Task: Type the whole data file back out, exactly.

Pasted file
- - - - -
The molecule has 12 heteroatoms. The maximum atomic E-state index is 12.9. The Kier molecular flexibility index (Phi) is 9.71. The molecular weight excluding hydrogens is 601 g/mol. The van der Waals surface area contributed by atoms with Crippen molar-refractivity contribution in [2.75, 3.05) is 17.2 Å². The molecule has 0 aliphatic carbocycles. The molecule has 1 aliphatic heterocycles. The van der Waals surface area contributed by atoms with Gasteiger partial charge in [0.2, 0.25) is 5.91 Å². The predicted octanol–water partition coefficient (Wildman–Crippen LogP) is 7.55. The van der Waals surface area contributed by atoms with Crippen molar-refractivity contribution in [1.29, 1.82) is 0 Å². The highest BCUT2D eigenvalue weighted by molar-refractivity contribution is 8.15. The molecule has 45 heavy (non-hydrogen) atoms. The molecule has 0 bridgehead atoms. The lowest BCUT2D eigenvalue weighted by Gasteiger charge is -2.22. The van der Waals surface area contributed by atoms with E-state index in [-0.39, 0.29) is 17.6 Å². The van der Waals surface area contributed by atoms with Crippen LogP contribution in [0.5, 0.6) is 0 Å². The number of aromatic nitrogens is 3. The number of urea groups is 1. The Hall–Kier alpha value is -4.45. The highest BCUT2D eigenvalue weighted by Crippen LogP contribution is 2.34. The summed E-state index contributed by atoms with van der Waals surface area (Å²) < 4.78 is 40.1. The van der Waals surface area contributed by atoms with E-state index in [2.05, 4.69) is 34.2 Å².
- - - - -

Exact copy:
The molecule has 12 heteroatoms. The maximum atomic E-state index is 12.9. The Kier molecular flexibility index (Phi) is 9.71. The molecular weight excluding hydrogens is 601 g/mol. The van der Waals surface area contributed by atoms with Crippen molar-refractivity contribution in [2.75, 3.05) is 17.2 Å². The molecule has 0 aliphatic carbocycles. The molecule has 1 aliphatic heterocycles. The van der Waals surface area contributed by atoms with Gasteiger partial charge in [0.2, 0.25) is 5.91 Å². The predicted octanol–water partition coefficient (Wildman–Crippen LogP) is 7.55. The van der Waals surface area contributed by atoms with Crippen molar-refractivity contribution in [1.29, 1.82) is 0 Å². The highest BCUT2D eigenvalue weighted by molar-refractivity contribution is 8.15. The molecule has 45 heavy (non-hydrogen) atoms. The molecule has 0 bridgehead atoms. The lowest BCUT2D eigenvalue weighted by Gasteiger charge is -2.22. The van der Waals surface area contributed by atoms with E-state index in [-0.39, 0.29) is 17.6 Å². The van der Waals surface area contributed by atoms with Crippen LogP contribution in [0.5, 0.6) is 0 Å². The number of aromatic nitrogens is 3. The number of urea groups is 1. The Hall–Kier alpha value is -4.45. The highest BCUT2D eigenvalue weighted by Crippen LogP contribution is 2.34. The summed E-state index contributed by atoms with van der Waals surface area (Å²) < 4.78 is 40.1. The van der Waals surface area contributed by atoms with E-state index in [2.05, 4.69) is 34.2 Å².